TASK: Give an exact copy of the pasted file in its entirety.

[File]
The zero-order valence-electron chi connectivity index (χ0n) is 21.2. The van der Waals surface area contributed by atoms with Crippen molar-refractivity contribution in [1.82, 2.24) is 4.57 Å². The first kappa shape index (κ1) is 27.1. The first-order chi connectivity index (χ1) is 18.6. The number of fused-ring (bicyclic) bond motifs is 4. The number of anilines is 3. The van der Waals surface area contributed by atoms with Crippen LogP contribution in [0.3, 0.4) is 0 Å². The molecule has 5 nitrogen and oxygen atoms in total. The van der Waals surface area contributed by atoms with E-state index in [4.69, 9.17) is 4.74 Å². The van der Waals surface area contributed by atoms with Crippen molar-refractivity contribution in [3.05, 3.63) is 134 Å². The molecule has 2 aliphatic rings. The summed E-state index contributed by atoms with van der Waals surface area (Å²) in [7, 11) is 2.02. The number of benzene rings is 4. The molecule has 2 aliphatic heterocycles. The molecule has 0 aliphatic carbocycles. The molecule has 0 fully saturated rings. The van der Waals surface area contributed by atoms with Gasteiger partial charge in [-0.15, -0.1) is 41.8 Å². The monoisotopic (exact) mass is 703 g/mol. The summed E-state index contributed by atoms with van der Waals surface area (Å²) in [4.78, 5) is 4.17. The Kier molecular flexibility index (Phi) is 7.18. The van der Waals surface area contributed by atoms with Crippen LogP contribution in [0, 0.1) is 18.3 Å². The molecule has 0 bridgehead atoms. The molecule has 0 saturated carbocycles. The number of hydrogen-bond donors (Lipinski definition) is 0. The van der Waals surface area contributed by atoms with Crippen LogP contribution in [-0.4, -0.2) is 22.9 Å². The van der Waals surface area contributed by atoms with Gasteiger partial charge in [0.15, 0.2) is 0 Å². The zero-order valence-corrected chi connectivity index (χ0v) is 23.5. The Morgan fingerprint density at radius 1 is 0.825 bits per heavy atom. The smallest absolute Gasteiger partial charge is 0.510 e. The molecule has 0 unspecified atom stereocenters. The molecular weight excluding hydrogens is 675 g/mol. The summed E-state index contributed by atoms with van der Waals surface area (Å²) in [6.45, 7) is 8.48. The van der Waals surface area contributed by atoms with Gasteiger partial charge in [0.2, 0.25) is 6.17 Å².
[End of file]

The zero-order valence-electron chi connectivity index (χ0n) is 21.2. The van der Waals surface area contributed by atoms with Crippen molar-refractivity contribution in [1.82, 2.24) is 4.57 Å². The first kappa shape index (κ1) is 27.1. The first-order chi connectivity index (χ1) is 18.6. The number of fused-ring (bicyclic) bond motifs is 4. The number of anilines is 3. The van der Waals surface area contributed by atoms with Crippen LogP contribution in [0.3, 0.4) is 0 Å². The molecule has 5 nitrogen and oxygen atoms in total. The van der Waals surface area contributed by atoms with E-state index in [4.69, 9.17) is 4.74 Å². The van der Waals surface area contributed by atoms with Crippen molar-refractivity contribution in [3.05, 3.63) is 134 Å². The molecule has 2 aliphatic rings. The summed E-state index contributed by atoms with van der Waals surface area (Å²) in [7, 11) is 2.02. The number of benzene rings is 4. The molecule has 2 aliphatic heterocycles. The molecule has 0 aliphatic carbocycles. The molecule has 0 fully saturated rings. The van der Waals surface area contributed by atoms with Gasteiger partial charge in [-0.15, -0.1) is 41.8 Å². The monoisotopic (exact) mass is 703 g/mol. The summed E-state index contributed by atoms with van der Waals surface area (Å²) in [4.78, 5) is 4.17. The Kier molecular flexibility index (Phi) is 7.18. The van der Waals surface area contributed by atoms with Crippen LogP contribution in [0, 0.1) is 18.3 Å². The molecule has 0 bridgehead atoms. The molecule has 0 saturated carbocycles. The number of hydrogen-bond donors (Lipinski definition) is 0. The van der Waals surface area contributed by atoms with Crippen LogP contribution in [-0.4, -0.2) is 22.9 Å². The van der Waals surface area contributed by atoms with Gasteiger partial charge in [0.15, 0.2) is 0 Å². The zero-order valence-corrected chi connectivity index (χ0v) is 23.5. The Morgan fingerprint density at radius 1 is 0.825 bits per heavy atom. The smallest absolute Gasteiger partial charge is 0.510 e. The molecule has 0 unspecified atom stereocenters. The molecular weight excluding hydrogens is 675 g/mol. The summed E-state index contributed by atoms with van der Waals surface area (Å²) in [6.45, 7) is 8.48. The van der Waals surface area contributed by atoms with Gasteiger partial charge in [0.2, 0.25) is 6.17 Å².